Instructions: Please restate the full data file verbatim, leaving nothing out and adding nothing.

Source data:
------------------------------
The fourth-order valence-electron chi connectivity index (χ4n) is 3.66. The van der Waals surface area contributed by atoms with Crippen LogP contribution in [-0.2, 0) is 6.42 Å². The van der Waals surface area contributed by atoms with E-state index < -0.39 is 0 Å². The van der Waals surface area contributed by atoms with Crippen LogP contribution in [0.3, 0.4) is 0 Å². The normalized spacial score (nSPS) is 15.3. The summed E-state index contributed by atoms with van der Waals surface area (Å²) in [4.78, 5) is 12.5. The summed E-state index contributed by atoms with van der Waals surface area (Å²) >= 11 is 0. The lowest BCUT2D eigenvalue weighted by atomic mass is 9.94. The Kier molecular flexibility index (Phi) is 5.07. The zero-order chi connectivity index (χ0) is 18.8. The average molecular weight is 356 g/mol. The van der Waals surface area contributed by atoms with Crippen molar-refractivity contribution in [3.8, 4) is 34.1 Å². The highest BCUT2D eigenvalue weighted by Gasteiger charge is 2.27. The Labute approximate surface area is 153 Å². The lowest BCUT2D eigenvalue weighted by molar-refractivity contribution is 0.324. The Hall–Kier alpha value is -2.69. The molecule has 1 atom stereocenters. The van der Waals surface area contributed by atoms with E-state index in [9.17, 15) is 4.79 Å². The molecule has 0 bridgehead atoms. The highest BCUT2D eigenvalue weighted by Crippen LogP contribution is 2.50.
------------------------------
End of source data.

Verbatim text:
The fourth-order valence-electron chi connectivity index (χ4n) is 3.66. The van der Waals surface area contributed by atoms with Crippen LogP contribution in [-0.2, 0) is 6.42 Å². The van der Waals surface area contributed by atoms with E-state index < -0.39 is 0 Å². The van der Waals surface area contributed by atoms with Crippen LogP contribution in [0.3, 0.4) is 0 Å². The normalized spacial score (nSPS) is 15.3. The summed E-state index contributed by atoms with van der Waals surface area (Å²) in [4.78, 5) is 12.5. The summed E-state index contributed by atoms with van der Waals surface area (Å²) >= 11 is 0. The lowest BCUT2D eigenvalue weighted by atomic mass is 9.94. The Kier molecular flexibility index (Phi) is 5.07. The zero-order chi connectivity index (χ0) is 18.8. The average molecular weight is 356 g/mol. The van der Waals surface area contributed by atoms with Crippen molar-refractivity contribution in [3.8, 4) is 34.1 Å². The highest BCUT2D eigenvalue weighted by Gasteiger charge is 2.27. The Labute approximate surface area is 153 Å². The lowest BCUT2D eigenvalue weighted by molar-refractivity contribution is 0.324. The Hall–Kier alpha value is -2.69. The molecule has 1 atom stereocenters. The van der Waals surface area contributed by atoms with E-state index in [9.17, 15) is 4.79 Å². The molecule has 0 bridgehead atoms. The highest BCUT2D eigenvalue weighted by Crippen LogP contribution is 2.50.